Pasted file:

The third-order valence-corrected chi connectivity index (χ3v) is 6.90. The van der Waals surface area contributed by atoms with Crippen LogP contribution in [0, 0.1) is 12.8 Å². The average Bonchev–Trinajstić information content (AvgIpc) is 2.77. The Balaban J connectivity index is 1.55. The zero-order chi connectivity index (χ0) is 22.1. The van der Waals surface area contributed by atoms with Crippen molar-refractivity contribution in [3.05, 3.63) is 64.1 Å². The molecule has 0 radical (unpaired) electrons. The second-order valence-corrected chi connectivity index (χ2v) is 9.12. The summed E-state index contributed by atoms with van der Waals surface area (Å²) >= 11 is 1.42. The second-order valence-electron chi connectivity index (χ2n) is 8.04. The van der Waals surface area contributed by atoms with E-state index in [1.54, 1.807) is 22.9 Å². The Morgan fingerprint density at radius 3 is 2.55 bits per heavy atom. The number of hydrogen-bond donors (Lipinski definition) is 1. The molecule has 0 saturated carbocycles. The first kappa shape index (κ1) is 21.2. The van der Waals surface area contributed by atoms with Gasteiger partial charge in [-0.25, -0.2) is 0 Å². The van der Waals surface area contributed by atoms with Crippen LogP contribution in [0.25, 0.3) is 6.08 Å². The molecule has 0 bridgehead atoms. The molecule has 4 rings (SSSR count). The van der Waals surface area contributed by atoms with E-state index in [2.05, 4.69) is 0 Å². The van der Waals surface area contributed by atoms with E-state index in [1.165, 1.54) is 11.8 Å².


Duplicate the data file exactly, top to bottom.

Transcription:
The third-order valence-corrected chi connectivity index (χ3v) is 6.90. The van der Waals surface area contributed by atoms with Crippen LogP contribution in [0, 0.1) is 12.8 Å². The average Bonchev–Trinajstić information content (AvgIpc) is 2.77. The Balaban J connectivity index is 1.55. The zero-order chi connectivity index (χ0) is 22.1. The van der Waals surface area contributed by atoms with Crippen molar-refractivity contribution in [3.05, 3.63) is 64.1 Å². The molecule has 0 radical (unpaired) electrons. The second-order valence-corrected chi connectivity index (χ2v) is 9.12. The summed E-state index contributed by atoms with van der Waals surface area (Å²) >= 11 is 1.42. The second-order valence-electron chi connectivity index (χ2n) is 8.04. The van der Waals surface area contributed by atoms with E-state index in [1.54, 1.807) is 22.9 Å². The Morgan fingerprint density at radius 3 is 2.55 bits per heavy atom. The number of hydrogen-bond donors (Lipinski definition) is 1. The molecule has 0 saturated carbocycles. The first kappa shape index (κ1) is 21.2. The van der Waals surface area contributed by atoms with Gasteiger partial charge in [-0.25, -0.2) is 0 Å². The van der Waals surface area contributed by atoms with Crippen LogP contribution in [0.25, 0.3) is 6.08 Å². The molecule has 0 bridgehead atoms. The molecule has 4 rings (SSSR count). The van der Waals surface area contributed by atoms with E-state index in [2.05, 4.69) is 0 Å². The van der Waals surface area contributed by atoms with E-state index in [1.165, 1.54) is 11.8 Å².